Architects: Alberto Zavala Arquitectos Webpage: yucatangreendesign.com location: Altozano, Villahermosa, México Architect in charge: Alberto Zavala Aguirre Team members: Lenin Molina, Karla Ramírez, Vidaura Cardos, Georgina Doria, Jimena Castillo, Edair Puerto, Iván Uribe Area: 575 m2 Year: 2015 Photographer: David Cervera
Weather conditions in the area, the topography and the existing vegetation, all acted as key elements in the creation of this eco-friendly project. The land is located in a tropical area of lush vegetation on the outskirts of the city forming a descending grade from the upper street level to the rear garden which is adjacent to a golf course. On the plot, there is a single tree (Guazuma ulmifolia, or more commonly known as West Indian elm or bay cedar) native to tropical America with highly visible dimensions and characteristics.
The basic shape that makes up the design consists of a series of staggered prisms in line with the natural topography of the terrain and also situating the tree as a focal point or heart of the project. The tropical architecture becomes apparent upon bringing together the prismatic interiors with areas that are partly outside and open such as terraces, pergola-type areas, gardens, fountains, pool, and overhang open/winding staircases.
The rooms of the house converge and a tiered passageway emerges, momentarily eliminating the perception of the borders existing between indoor and outdoor spaces. The natural elements as well as those of the area are optimally used in greatly opening up the green skyline views and closing the areas which have the most sun exposure, such as those areas to the south and those to the west; likewise, the concrete eaves and pergola-type areas are a resource used for protection from direct sunlight and for creating interesting light and shadow environments.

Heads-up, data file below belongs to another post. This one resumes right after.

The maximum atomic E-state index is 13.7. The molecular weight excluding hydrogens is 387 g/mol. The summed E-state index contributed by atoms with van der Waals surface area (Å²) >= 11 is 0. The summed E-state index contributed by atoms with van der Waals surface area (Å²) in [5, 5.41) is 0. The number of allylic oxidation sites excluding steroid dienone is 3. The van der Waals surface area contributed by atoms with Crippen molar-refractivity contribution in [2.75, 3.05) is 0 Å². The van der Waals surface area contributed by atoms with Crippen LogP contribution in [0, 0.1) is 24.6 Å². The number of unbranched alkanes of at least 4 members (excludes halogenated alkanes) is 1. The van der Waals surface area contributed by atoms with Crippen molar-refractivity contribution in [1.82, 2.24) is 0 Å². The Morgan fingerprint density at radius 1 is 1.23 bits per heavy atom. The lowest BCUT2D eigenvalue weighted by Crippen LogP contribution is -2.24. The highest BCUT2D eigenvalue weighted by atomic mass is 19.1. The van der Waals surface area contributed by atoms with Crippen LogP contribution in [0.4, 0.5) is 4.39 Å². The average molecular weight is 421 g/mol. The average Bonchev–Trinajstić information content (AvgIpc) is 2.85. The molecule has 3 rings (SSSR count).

Bioclimatic strategies such as cross ventilation were implemented in all areas, using a mixed system of louvered windows and double pane sliding glass windows (Duovent system) with treatments to reduce solar radiation. Solar panels were placed on the roof to give rise to renewable and clean energy. As far as the construction method used throughout the house, air-entrained concrete blocks were used in all the walls and prefabricated slabs were also used, resulting in high thermal insulation and acoustic values over time leading to the potential for saving energy. The lighting throughout the house is 90% LED, with built-in energy saving sensors and comprehensive home automation system.
The palette of materials used is designed to integrate naturally and warmly into the surrounding green environment, this is accomplished by introducing tropical wood, the use of travertine for exterior flooring, landscape design using endemic vegetation, the use of regional river rock in some of the outdoor walls, as well as the inclusion of indoor fountains to cool down and provide a sense of peace and serenity.